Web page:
I was chatting to a taxi driver on the way to see a client the other day, and he asked what I do.
I explained that I help companies understand their customers.
“You mean you send out those surveys that I never answer?”
It’s a depressingly common reaction. If people are to be believed, it’s a miracle that we manage to persuade anyone to take part in our research.
My taxi driver went on to explain why:
“There’s no point because they never reply to you, however much time you take explaining how you feel, or how the service could have been better.”
I think that’s a really interesting perspective. For our business to business clients, it’s normal to respond to customers individually based on their answers. You need to learn general lessons, sure, but you also need to address individual concerns and show that you value their feedback.
What about business to consumer clients? We usually recommend a “hot alert” system, passing on any customers with a burning issue for the client to resolve, but that’s not what the taxi driver was talking about.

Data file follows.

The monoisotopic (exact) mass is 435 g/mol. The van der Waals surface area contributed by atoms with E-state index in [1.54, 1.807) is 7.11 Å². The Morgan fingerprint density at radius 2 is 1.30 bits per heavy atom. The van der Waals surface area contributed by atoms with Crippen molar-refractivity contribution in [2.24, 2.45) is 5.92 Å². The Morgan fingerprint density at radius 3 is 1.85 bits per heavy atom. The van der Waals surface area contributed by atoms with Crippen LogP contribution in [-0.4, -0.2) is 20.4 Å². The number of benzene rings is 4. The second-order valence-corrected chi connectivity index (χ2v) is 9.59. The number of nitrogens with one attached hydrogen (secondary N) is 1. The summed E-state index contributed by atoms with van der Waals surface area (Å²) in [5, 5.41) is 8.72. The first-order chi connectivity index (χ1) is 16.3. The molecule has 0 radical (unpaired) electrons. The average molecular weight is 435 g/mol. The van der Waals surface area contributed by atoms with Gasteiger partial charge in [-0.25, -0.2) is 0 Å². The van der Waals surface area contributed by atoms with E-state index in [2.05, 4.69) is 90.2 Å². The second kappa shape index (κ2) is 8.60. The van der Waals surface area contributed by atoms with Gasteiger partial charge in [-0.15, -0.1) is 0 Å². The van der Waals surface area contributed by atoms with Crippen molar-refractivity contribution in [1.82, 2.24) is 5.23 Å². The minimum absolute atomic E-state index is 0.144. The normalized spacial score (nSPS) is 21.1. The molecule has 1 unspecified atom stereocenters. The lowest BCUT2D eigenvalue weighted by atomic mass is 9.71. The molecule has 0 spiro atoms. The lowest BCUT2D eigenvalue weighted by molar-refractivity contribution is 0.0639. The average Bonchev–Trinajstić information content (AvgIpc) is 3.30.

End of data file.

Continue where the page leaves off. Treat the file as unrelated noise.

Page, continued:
He was talking about the lack of respect customer satisfaction surveys often show for customers, asking them to spend 10 minutes to submit carefully considered responses…which are then aggregated into a mass for impersonal analysis.
I think he’s right, we owe customers more than that.
If we’re worried about falling response rates (as we should be) then we need to do something about it. I suggest starting with a simple promise…
If you complete a satisfaction survey for us, and you want a personal response, you’ll get one.
For anyone who really cares about what their customers think I can’t see any reason you wouldn’t want to do it, and I’m willing to bet it would improve your response rate.